So I’ve been
re-reading re-skimming Pete Scazzero’s book “The Emotionally Healthy Church,” and was struck by this insight:
“It is not possible for a Christian to be spiritually mature while remaining emotionally immature.”
Oh, snap. OH, SNAP. Authors don’t really get mic drop moments but there’s one. THIS. This is the explanation for why people don’t seem to change, why people who have been Christians for decades are still spiritual babies. Spiritual growth requires emotional growth, and many of us are not willing or not able to do the hard work of growing up emotionally.
I’m not sure what to do with this insight. When you read it it seems obvious – of course people who are emotional children can’t be spiritual elders – but much of our church programming is designed to help people grow into the deep things of God without any acknowledgement that most of them haven’t dealt with the the semi-deep parts of themselves. Our churches are full of adults with defensive walls as high as the Olympic platform dive, adults who require parenting from their own children, adults who have never finished anything in their life except a meal, adults who couldn’t name a single one of their feelings besides angry, and we want to do a six-week study on spiritual disciplines? We expect them to handle conflict productively, take the long view, suffer like Jesus? Perhaps we need to go back to the Lenten preparations the early church did for new converts, except instead of instruction in doctrine we make everyone do two years of therapy and read “Boundaries.”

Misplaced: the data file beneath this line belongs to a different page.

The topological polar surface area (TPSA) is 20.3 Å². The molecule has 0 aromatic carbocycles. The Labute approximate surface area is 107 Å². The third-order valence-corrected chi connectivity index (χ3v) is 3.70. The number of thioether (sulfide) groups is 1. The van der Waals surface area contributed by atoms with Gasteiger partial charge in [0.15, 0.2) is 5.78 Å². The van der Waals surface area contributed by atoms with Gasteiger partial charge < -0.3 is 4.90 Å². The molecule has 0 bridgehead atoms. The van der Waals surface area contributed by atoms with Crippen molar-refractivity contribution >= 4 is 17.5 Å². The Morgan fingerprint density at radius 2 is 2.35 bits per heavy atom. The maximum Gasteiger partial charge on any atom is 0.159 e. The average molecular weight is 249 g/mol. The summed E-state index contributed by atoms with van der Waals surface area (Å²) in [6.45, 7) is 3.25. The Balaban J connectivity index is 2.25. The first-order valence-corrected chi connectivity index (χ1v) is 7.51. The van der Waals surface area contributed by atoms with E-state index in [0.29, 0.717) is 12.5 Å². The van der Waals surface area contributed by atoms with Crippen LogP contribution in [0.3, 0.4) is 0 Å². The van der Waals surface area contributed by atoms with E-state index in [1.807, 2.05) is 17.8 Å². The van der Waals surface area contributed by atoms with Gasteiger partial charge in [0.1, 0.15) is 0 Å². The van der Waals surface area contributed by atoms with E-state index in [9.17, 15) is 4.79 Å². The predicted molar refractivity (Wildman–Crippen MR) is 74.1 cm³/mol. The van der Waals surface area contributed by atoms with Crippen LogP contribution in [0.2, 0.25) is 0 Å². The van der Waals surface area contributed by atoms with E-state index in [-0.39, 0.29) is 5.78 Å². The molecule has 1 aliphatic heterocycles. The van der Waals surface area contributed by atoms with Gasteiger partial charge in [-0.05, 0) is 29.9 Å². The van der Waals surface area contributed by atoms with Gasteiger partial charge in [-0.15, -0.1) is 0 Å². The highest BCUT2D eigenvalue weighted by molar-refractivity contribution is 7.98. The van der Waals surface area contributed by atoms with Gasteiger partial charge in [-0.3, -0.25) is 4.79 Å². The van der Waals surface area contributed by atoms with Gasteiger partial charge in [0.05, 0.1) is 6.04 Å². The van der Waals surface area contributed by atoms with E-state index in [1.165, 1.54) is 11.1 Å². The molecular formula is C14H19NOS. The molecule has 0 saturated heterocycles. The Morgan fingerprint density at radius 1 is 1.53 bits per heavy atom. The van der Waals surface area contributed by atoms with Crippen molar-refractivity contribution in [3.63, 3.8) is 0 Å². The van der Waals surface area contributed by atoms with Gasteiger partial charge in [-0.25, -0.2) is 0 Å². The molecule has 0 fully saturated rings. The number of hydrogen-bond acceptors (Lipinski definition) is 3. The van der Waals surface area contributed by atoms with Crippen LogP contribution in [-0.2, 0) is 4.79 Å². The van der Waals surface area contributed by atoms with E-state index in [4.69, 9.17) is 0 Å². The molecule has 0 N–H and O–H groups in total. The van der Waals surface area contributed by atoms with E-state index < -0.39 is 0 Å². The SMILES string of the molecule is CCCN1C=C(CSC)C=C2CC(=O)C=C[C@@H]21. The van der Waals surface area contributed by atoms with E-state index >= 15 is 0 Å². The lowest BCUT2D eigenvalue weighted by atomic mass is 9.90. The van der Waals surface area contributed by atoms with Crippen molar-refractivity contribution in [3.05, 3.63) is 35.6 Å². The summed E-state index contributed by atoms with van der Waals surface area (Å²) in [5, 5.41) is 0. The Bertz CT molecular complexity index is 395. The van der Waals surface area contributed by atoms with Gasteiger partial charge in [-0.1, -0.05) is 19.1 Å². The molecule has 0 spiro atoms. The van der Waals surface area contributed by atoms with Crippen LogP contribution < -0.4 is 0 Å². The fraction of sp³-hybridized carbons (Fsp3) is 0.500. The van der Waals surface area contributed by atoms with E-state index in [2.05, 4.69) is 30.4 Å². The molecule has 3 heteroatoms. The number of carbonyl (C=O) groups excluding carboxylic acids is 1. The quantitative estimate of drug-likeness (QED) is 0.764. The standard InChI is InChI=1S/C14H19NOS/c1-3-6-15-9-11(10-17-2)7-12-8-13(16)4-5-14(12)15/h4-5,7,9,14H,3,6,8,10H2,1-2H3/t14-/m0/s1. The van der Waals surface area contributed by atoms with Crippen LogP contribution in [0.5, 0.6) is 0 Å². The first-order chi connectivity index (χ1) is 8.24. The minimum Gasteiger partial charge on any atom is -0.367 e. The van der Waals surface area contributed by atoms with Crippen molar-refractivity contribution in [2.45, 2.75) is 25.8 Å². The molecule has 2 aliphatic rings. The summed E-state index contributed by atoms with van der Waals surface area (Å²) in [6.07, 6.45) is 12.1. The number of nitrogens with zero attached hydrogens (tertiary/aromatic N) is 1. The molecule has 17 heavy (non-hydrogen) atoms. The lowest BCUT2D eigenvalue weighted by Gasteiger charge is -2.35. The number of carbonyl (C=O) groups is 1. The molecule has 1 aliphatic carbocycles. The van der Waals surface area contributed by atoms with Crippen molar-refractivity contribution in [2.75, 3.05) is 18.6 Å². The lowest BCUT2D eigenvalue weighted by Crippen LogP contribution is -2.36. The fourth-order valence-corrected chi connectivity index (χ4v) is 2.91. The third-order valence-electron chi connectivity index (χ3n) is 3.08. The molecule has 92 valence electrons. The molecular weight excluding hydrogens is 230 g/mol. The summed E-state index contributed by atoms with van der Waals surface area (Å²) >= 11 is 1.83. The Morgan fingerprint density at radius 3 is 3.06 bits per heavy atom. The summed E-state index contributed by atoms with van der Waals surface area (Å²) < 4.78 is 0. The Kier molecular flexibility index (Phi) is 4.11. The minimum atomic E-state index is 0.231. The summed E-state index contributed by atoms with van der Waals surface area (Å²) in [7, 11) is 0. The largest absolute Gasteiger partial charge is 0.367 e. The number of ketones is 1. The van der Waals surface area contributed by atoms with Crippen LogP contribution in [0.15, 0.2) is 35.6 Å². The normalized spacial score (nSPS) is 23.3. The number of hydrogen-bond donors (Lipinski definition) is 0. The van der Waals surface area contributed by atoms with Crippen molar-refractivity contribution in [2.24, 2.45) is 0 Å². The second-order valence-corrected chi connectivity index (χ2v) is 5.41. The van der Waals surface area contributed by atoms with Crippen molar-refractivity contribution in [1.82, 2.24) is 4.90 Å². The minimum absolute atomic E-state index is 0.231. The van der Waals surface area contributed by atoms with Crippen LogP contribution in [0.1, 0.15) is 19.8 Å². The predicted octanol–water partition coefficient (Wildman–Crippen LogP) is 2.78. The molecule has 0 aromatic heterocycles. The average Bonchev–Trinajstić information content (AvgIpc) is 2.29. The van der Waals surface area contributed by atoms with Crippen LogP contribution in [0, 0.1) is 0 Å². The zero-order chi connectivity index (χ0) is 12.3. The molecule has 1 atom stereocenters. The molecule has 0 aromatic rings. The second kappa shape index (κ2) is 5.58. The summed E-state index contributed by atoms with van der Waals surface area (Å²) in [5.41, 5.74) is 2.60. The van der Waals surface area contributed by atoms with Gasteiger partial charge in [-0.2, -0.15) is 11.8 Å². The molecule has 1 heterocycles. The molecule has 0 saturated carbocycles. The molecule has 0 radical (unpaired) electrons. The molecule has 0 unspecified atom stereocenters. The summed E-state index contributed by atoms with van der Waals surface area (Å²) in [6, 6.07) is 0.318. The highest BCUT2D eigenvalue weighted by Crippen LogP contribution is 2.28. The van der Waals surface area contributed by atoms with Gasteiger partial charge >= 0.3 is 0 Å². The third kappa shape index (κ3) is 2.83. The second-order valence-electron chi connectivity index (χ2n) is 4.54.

This is the part of the blog where I offer caveats: Yes, I know I didn’t just describe every person in every church. And yes, I have my own stuff to work on – I’m certainly not going to pretend to you all, of all people, that I have everything together. However, the hallmark of the emotionally immature person is his inability to see his own issues (or even admit they exist); given that reality, what is the Church to do with a population that is immature and unaware?
I guess what it’s always done: trust the Spirit to do his work. Believe that through worship and scripture and bread and wine and community, people will slowly awaken to their sin, brokenness, and dysfunction. Believe that God can grow people up in both ways at the same time. Believe that Jesus meant it when he said all things are possible with God, and that includes the codependent becoming self-reliant and the selfish becoming selfless. But Spirit is not a bully; he will not force people to do the hard work of confronting reality or risking change. And if they choose not to, and from where I sit most people don’t, then Scazzero is saying spiritual growth will always be limited.
This feels profoundly not enough for me. Honestly, it makes me wonder what on earth we are doing all of this for if the mass of men not only lead lives of quiet desperation but won’t ever really know the one Way out.
What do you think – is Scazzero right? Or can people grow spiritually first and catch up emotionally later? How does this need to change the way we pray. . . . program. . . . preach?